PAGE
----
A boxy steel and glass building standing just three stories tall, the Catholic Pastoral Center at 601 Grand Ave. doesn’t command a lot of attention. But among local architects and history buffs, it has a cult following.
“This is a building that appears in architecture textbooks,” said Jennifer James, an architectural historian...
Now, the building is poised for a $10 million renovation that Catholic Diocese of Des Moines officials say will extend its life another 50 years.
— Des Moines Register
The building in question, now known as the Catholic Pastoral Center, was designed by none other than Mies van der Rohe. One of the first steel and glass modernist buildings in Des Moines, it was originally known as the Home Federal Savings and Loan building and opened in 1962.The building... View full entry
Will Mies van der Rohe’s Wolf House rise again?
A group of German architects and planners has started a campaign to rebuild the Wolf House, widely seen as a link between van der Rohe’s early, more conventional designs and his later buildings, like the Barcelona Pavilion and the Farnsworth House, that would redefine modern architecture. [...]
But the plan has run into resistance from other architects and scholars who say that the Wolf House would be too hard to reconstruct [...].
Related stories in the Archinect news:Two of a kind: photographer Robin Hill contemplates the Farnsworth House and Glass House simultaneouslyRedesign of DC's main Mies library tip-toes around the good and the badDavid Chipperfield pledges to carefully "optimize" Mies van der Rohe's Neue... View full entry
Van der Rohe's Lafayette Park and three other sites named National Historic Landmark
Lafayette Park, the neighborhood northeast of downtown dotted with high-rises and townhouses, and known for its modern architecture, has attained the status of national historic landmark. [...]
The neighborhood consists of a 78-acre housing development designed and realized by Ludwig Mies van der Rohe, considered a master of modern architecture. It was founded by developer Herb Greenwald to help keep the middle class in the city.
— The Detroit News
The three other sites that also recently gained landmark status are:George Washington Masonic National Memorial in Alexandria, VirginiaRed Rocks Park and Mount Morrison Civilian Conservation Corps Camp in Jefferson County, ColoradoFirst Peoples Buffalo Jump in Cascade County, MontanaMvdR-related... View full entry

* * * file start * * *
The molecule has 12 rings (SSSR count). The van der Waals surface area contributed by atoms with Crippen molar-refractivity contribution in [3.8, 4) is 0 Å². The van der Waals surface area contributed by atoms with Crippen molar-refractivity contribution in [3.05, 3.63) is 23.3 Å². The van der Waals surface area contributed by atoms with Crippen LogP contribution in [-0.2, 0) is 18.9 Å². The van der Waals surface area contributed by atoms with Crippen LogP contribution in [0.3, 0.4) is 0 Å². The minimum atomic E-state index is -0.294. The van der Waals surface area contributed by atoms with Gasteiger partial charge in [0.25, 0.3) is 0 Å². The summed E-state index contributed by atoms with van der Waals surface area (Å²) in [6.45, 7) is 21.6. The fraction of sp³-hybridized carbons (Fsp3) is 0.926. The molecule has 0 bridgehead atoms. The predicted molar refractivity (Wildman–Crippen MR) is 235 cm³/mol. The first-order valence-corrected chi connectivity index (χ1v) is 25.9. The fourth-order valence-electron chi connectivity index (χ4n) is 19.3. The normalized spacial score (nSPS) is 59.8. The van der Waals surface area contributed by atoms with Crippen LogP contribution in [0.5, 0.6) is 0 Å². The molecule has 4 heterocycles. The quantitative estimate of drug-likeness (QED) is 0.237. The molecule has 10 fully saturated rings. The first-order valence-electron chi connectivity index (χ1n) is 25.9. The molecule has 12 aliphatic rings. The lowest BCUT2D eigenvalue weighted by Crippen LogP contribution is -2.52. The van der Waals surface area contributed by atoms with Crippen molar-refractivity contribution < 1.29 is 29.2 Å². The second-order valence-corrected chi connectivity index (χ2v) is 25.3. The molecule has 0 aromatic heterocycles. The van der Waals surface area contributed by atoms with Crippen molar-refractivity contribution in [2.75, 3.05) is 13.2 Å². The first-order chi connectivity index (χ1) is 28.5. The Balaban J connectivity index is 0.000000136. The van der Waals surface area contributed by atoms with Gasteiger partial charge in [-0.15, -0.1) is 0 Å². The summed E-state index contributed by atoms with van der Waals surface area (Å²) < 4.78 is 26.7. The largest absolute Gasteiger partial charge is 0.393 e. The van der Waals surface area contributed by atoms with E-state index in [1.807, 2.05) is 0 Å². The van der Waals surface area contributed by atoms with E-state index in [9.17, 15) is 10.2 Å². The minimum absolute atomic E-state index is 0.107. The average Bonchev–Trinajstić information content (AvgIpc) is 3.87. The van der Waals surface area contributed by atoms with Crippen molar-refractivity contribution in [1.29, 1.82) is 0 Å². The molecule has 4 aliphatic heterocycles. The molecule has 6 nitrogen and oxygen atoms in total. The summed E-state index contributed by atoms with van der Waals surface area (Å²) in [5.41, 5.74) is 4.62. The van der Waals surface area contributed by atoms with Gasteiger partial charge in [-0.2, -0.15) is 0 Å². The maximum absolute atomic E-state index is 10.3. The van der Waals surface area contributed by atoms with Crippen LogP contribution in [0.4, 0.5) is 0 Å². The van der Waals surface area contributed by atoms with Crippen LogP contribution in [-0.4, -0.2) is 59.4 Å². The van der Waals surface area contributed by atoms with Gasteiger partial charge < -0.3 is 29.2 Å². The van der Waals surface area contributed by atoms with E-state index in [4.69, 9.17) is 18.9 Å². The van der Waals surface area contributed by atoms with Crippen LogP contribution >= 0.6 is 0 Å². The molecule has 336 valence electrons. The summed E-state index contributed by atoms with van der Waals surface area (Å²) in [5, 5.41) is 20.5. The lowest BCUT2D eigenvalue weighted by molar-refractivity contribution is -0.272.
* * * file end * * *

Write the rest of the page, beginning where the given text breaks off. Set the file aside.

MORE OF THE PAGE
Survey: Why glass?
Ever since Mies Van Der Rohe's groundbreaking designs popularized the deceptively simple glass facade, architects have experimented with the incorporation of the material in their designs. Some, such as PLP Architecture, have opted to create commercial buildings that utilize an almost entirely... View full entry
Two of a kind: photographer Robin Hill contemplates the Farnsworth House and Glass House simultaneously
Naturally paired, but too quickly equated. Photographer Robin Hill takes on the iconic and somewhat contending Farnsworth House and Glass House in his photo series, "Side by Side: The Glass Houses of Mies van der Rohe and Philip Johnson". With eighteen magazine-ready spreads, Hill matches shots of... View full entry
View from the Farnsworth House may soon be a lot drier
"The river was part of its immediate environment. To move it to higher ground where it never floods would be ridiculous. You would ask: 'Why is it on stilts?' It makes no sense to me."
All along, Mies van der Rohe's iconic design for the retreat of Dr. Edith Farnsworth was intended to withstand floodwaters, but in the past 19 years, the house has flooded three times, causing hundreds of thousands of dollars in damages. These incidents were partially blamed on rapid suburban... View full entry
Landmarked Four Seasons restaurant must not be changed, NYC landmarks commission rules
The interior of the Four Seasons restaurant, a vision of Modernist elegance with its French walnut paneling and white marble pool of bubbling water, should not be changed, New York City’s Landmarks Preservation Commission decided [...].
The decision was a setback to Aby J. Rosen, the owner of the Seagram Building, which is home to the restaurant. Mr. Rosen had proposed what he characterized as minor changes to the interior that was designed by Ludwig Mies van der Rohe and Philip Johnson in 1958.
Phyllis Lambert — part of the group of architects passionately opposing Rosen's revamp plans and personally interwoven with the history of the Seagram Building like no one else — penned this Op-Ed in the New York Times last week: Save New York's Four Seasons. View full entry